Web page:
Platter, "Pass in the Catskill Mountains"
These ceramics are decorated with American landscape scenes and were made in England for the American market. Before the 1840s, only the elite could afford dinnerware, then made of expensive porcelain. One of the early fruits of the Industrial Revolution was the production of inexpensive machine-molded and mechanically decorated earthenware for the middle class. These objects were decorated by the transfer technique, in which the scene is engraved on a metal plate, inked, printed on paper, and then pressed, or transferred, onto the ceramic body.
On bottom in underglaze blue: eagle bearing banner which reads: "E Pluribus Unum" standing on a rectangle which has printed within "PASS IN THE / CATSKILL MOUNTAINS"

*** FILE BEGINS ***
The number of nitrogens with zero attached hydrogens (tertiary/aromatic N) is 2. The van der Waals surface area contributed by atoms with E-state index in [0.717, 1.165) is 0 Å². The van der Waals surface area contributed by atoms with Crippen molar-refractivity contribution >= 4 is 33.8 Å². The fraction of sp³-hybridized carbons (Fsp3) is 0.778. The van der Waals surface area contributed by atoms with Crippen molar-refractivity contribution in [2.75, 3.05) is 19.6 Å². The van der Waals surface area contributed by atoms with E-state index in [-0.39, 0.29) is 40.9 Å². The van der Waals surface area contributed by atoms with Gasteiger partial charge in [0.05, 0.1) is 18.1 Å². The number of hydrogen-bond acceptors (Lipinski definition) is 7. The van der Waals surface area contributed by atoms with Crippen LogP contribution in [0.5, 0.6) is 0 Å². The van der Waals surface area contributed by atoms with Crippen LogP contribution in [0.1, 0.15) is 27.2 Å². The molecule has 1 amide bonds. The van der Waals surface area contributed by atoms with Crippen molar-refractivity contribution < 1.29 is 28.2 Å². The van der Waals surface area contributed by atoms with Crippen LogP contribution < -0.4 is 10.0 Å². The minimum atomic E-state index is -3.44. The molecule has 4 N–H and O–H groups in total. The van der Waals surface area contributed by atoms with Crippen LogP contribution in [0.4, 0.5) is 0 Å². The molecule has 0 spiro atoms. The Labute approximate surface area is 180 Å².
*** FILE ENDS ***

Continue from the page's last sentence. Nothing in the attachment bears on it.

in under glaze blue.
Gift of Mrs. William C. Esty
Platter, oval earthenware, with under glaze blue transfer printed decoration (pictured with gravy bowl, 60.213.189a-b). Border: shell with seaweed and foliage. View in center: "Pass in the Catskill Mountains," mountain view with trees; figure standing on bluff to left and two figures walking in background. .
Condition: Good, three glaze imperfections in view date to time of manufacture.
This item is not on view
Enoch Wood & Sons (active 1818-1846). Platter, "Pass in the Catskill Mountains," 1825-1830. Earthenware,, 8 x 6 1/4 in. (20.3 x 15.9 cm). Brooklyn Museum, Gift of Mrs. William C. Esty, 60.213.187. Creative Commons-BY (Photo: , 60.213.187_60.213.189a-b_reference_SL1.jpg)
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